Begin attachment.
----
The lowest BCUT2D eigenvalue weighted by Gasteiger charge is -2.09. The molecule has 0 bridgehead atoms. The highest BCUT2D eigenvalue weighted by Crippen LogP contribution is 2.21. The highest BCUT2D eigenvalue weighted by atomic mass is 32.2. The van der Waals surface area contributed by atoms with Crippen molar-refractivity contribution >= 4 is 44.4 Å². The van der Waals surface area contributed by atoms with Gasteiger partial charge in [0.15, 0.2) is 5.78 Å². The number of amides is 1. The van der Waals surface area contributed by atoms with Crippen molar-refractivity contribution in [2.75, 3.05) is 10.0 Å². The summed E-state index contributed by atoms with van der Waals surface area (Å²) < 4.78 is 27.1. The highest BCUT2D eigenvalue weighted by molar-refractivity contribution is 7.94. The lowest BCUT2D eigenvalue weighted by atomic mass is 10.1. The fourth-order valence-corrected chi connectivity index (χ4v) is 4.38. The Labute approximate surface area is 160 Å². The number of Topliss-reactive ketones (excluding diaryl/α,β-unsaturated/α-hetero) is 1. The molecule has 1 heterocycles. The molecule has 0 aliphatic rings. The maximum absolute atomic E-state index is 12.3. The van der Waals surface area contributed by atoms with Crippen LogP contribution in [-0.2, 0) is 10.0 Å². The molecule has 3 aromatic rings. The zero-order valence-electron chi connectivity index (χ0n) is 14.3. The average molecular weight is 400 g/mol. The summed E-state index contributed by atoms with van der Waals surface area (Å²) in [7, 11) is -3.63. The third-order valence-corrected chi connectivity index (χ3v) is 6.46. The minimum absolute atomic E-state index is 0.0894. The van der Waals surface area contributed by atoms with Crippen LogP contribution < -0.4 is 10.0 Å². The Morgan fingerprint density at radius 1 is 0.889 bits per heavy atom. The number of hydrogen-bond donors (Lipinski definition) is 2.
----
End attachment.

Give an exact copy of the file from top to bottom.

The lowest BCUT2D eigenvalue weighted by Gasteiger charge is -2.09. The molecule has 0 bridgehead atoms. The highest BCUT2D eigenvalue weighted by Crippen LogP contribution is 2.21. The highest BCUT2D eigenvalue weighted by atomic mass is 32.2. The van der Waals surface area contributed by atoms with Crippen molar-refractivity contribution >= 4 is 44.4 Å². The van der Waals surface area contributed by atoms with Gasteiger partial charge in [0.15, 0.2) is 5.78 Å². The number of amides is 1. The van der Waals surface area contributed by atoms with Crippen molar-refractivity contribution in [2.75, 3.05) is 10.0 Å². The summed E-state index contributed by atoms with van der Waals surface area (Å²) < 4.78 is 27.1. The highest BCUT2D eigenvalue weighted by molar-refractivity contribution is 7.94. The lowest BCUT2D eigenvalue weighted by atomic mass is 10.1. The fourth-order valence-corrected chi connectivity index (χ4v) is 4.38. The Labute approximate surface area is 160 Å². The number of Topliss-reactive ketones (excluding diaryl/α,β-unsaturated/α-hetero) is 1. The molecule has 1 heterocycles. The molecule has 0 aliphatic rings. The maximum absolute atomic E-state index is 12.3. The van der Waals surface area contributed by atoms with Crippen LogP contribution in [-0.2, 0) is 10.0 Å². The molecule has 3 aromatic rings. The zero-order valence-electron chi connectivity index (χ0n) is 14.3. The average molecular weight is 400 g/mol. The summed E-state index contributed by atoms with van der Waals surface area (Å²) in [7, 11) is -3.63. The third-order valence-corrected chi connectivity index (χ3v) is 6.46. The minimum absolute atomic E-state index is 0.0894. The van der Waals surface area contributed by atoms with Crippen LogP contribution < -0.4 is 10.0 Å². The Morgan fingerprint density at radius 1 is 0.889 bits per heavy atom. The number of hydrogen-bond donors (Lipinski definition) is 2.